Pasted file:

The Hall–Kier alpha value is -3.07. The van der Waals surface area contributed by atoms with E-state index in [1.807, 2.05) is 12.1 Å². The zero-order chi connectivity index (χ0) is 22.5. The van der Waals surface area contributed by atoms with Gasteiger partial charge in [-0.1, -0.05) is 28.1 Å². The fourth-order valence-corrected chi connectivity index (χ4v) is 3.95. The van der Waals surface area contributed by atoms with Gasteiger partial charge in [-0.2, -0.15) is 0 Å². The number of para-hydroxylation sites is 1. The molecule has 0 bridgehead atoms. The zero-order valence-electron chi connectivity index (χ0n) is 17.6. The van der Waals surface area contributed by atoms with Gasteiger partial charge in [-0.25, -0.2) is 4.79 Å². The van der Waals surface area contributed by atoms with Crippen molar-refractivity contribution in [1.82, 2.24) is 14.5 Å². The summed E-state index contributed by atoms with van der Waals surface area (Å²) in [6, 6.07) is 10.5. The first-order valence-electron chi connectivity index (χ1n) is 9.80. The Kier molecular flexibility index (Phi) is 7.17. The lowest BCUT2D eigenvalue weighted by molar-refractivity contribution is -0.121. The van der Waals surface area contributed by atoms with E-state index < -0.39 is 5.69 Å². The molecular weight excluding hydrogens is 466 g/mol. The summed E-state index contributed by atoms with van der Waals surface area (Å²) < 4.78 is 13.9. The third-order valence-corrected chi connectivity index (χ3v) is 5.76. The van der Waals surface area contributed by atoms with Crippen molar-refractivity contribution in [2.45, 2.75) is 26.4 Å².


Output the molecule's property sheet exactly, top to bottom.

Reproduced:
The Hall–Kier alpha value is -3.07. The van der Waals surface area contributed by atoms with E-state index in [1.807, 2.05) is 12.1 Å². The zero-order chi connectivity index (χ0) is 22.5. The van der Waals surface area contributed by atoms with Gasteiger partial charge in [-0.1, -0.05) is 28.1 Å². The fourth-order valence-corrected chi connectivity index (χ4v) is 3.95. The van der Waals surface area contributed by atoms with Gasteiger partial charge in [-0.2, -0.15) is 0 Å². The number of para-hydroxylation sites is 1. The molecule has 0 bridgehead atoms. The zero-order valence-electron chi connectivity index (χ0n) is 17.6. The van der Waals surface area contributed by atoms with Gasteiger partial charge in [-0.25, -0.2) is 4.79 Å². The van der Waals surface area contributed by atoms with Crippen molar-refractivity contribution in [1.82, 2.24) is 14.5 Å². The summed E-state index contributed by atoms with van der Waals surface area (Å²) in [6, 6.07) is 10.5. The first-order valence-electron chi connectivity index (χ1n) is 9.80. The Kier molecular flexibility index (Phi) is 7.17. The lowest BCUT2D eigenvalue weighted by molar-refractivity contribution is -0.121. The van der Waals surface area contributed by atoms with E-state index < -0.39 is 5.69 Å². The molecular weight excluding hydrogens is 466 g/mol. The summed E-state index contributed by atoms with van der Waals surface area (Å²) < 4.78 is 13.9. The third-order valence-corrected chi connectivity index (χ3v) is 5.76. The van der Waals surface area contributed by atoms with Crippen molar-refractivity contribution in [2.45, 2.75) is 26.4 Å².